07/27/2021 | Press release | Distributed by Public on 07/27/2021 02:59
There is no doubt that the balance between retail and logistics investment has shifted significantly over the course of the last 12 months. Fueled largely by the move to online retail, logistics in particular has become the darling asset class of real estate. Nevertheless, at what cost does this come to retail? According to surveys from INREV and ANREV, quite a high one: only 29 per cent of institutional investors plan to buy retail in 2021, while more than 75 per cent plan to buy logistics.
While this is not strictly true for all types of retail (2020 was a strong year for investment into the grocery sector thanks to essential retail remaining open during global lockdowns), there is a fundamental need for other retail to evolve in order to win back investors.
Key to winning this investment will be retailers configuring their space to make experience at the centre of the customer visit. While buying online will always be easier - a click is not an experience and retailers will need support from landlords in order to optimise the physical space to draw in consumers. This experience also needs to extend across all retail sub sectors, including shopping centres, which have borne the brunt of negativity when it comes to attracting institutional capital.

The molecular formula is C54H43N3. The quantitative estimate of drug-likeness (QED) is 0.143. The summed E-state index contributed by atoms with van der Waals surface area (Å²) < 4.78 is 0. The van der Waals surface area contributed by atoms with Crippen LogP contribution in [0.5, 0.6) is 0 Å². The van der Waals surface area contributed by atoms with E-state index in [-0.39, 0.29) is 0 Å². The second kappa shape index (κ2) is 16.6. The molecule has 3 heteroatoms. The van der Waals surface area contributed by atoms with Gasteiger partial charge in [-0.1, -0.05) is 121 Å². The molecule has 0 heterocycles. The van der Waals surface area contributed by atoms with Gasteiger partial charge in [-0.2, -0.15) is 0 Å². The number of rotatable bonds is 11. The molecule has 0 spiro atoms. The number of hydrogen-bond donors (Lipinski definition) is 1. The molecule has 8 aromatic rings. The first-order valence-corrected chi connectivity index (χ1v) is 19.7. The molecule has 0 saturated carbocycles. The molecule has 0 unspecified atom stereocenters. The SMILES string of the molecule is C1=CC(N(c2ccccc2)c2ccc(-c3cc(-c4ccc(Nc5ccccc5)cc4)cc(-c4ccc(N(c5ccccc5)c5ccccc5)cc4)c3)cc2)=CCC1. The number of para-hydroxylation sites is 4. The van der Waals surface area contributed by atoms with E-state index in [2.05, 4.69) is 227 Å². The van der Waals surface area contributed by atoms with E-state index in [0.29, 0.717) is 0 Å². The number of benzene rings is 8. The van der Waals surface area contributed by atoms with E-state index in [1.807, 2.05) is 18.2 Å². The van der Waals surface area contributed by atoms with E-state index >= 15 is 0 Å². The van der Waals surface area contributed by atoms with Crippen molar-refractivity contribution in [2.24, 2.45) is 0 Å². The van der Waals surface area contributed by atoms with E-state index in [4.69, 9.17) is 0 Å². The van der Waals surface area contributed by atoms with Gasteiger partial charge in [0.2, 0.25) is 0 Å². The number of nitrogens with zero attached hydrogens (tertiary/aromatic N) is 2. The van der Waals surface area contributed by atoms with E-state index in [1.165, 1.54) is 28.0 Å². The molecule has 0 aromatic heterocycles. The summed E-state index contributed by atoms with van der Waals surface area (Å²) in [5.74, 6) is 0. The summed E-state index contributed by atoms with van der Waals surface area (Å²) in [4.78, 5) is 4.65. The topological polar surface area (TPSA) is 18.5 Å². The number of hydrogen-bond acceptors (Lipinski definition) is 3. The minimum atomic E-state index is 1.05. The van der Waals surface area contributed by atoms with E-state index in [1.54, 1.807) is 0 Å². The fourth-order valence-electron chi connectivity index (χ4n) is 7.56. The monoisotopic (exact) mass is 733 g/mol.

Adding a mixed-use element to the asset, so people can dine out, watch a film, play sport or even go to the doctor, the gym, the local library, visit a coworking space, a spa/wellness centre before and after shopping, will be crucial to success.
Logistics space can also complement experiential retail; smaller logistics units in shopping centres or town centres can save shoppers' wrists by picking up and delivering a day's shopping. For example, the Dubai Mall in the UAE will deliver shopping deposited with them to your home on the same day.
Fulfilment centres in retail locations may also be a solution to the environmental and financial problem of returns. The toll on the environment from deliveries, returns and packaging will become an even greater focus for pressure groups, governments and therefore also for the real estate sector. Bringing retail and logistics together, especially at locations such as transport hubs could help to lessen that impact.
Asia provides an example of how retail and logistics might develop together given both sectors have evolved alongside ecommerce. China's Chongbang Group builds fulfilment centres where customers can collect, try on and return items from online retailers as part of its mixed-use developments. In turn, this is positive for footfall, which promotes retailer success.
While it's clear that retail won't be like it used to be - there will be less 'pure' retail space in favour of a mix of uses where the lines between retail and logistics becomes blurred - this is more strongly correlated with the wider evolution of retail estate. Making the most of this will require investors to think beyond either/or and require more work from valuers to assess hybrid spaces.